Wonderwater is an initiative founded by myself and Kari Korkman, aiming to raise awareness of global water issues and help design the future of water. The first project we collaborated on was Wonderwater Café, a pop-up installation staged in existing cafés, designed to bring to life the critical but little-understood concept of the water footprint, and show how what we choose to eat impacts local and global water environments. Asking the question ‘How much water do you EAT?’ we worked with water scientists at Helsinki’s Aalto University and King’s College London to show how much water it takes to produce a cup of coffee or an orange juice, a sandwich or a salad, and where that water comes from. It seems astonishing that it takes over 3000 litres of water to produce the food each of us eats everyday, but it’s not necessarily about the size of the water footprint. We need to look behind the figures to understand where our water comes from and whose water we are using for what. In Northern Europe we are relatively fortunate with our local water resources, but about half of the food we consume is imported. We need to ask whether a vegetable or fruit, grain, or meat has its water footprint in a region where water is scarce? Is it draining resources from local communities? Agriculture accounts for over 90% of global water use, so understanding our water consumption is an essential step towards working out how we feed a growing global population. Wonderwater Cafés have been staged at Beijing Design Week, Kiasma Museum of Contemporary Art, and during the 2012 London Design Festival. We are planning further incarnations, including a modular version that can be hosted by schools and universities.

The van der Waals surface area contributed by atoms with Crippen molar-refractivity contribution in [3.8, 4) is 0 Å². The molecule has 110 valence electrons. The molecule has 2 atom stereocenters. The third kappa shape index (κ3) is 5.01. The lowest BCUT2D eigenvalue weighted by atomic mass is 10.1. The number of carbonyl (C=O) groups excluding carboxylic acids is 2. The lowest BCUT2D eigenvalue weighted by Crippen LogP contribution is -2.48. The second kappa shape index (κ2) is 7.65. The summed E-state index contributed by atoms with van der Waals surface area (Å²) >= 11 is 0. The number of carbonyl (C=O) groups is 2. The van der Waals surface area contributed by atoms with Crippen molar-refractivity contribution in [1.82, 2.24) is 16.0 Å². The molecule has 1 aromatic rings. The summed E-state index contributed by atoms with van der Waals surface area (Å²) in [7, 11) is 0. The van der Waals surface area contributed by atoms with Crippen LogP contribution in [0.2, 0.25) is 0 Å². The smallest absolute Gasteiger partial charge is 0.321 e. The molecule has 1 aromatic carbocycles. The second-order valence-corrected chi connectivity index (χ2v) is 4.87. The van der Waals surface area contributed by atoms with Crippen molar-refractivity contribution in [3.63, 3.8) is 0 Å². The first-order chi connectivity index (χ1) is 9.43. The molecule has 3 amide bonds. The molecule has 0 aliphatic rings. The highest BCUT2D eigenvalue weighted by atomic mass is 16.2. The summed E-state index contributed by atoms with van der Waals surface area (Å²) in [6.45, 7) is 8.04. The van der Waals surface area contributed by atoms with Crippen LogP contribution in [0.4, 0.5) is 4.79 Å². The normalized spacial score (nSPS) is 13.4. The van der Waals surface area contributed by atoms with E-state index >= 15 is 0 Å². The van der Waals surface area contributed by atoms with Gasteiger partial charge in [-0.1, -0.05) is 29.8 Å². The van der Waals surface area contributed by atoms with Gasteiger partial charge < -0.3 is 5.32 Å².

This is a project I love because it is a creative response to a range of urgent water related issues, from marine pollution to the decline of the fishing industry. The Pacific Garbage Patch, a gyre of marine debris in the central North Pacific Ocean, is already twice the size of the United States and growing fast; recently, five more plastic waste grounds have been found accumulating in our oceans. Sea Chair’s designers, Studio Swine and Kieren Jones, propose converting retired fishing trawlers into floating factories that will recycle this marine waste into new artefacts. The designers speculate on a future where dormant oilrigs might be adapted to ‘harvest’ these potentially rich reserves of waste material.
Sea Chair featured in Surface Tension: the Future of Water – an exhibition curated by Jane Withers, Michael John Gorman, and Bruce Mistear that showed at the Science Gallery, Dublin and at Eyebeam, New York, bringing together work by artists, designers, engineers, and scientists to explore the future of water, playing on its physical properties, its role in politics and economics, and ways in which it may be harnessed, cleaned, and distributed.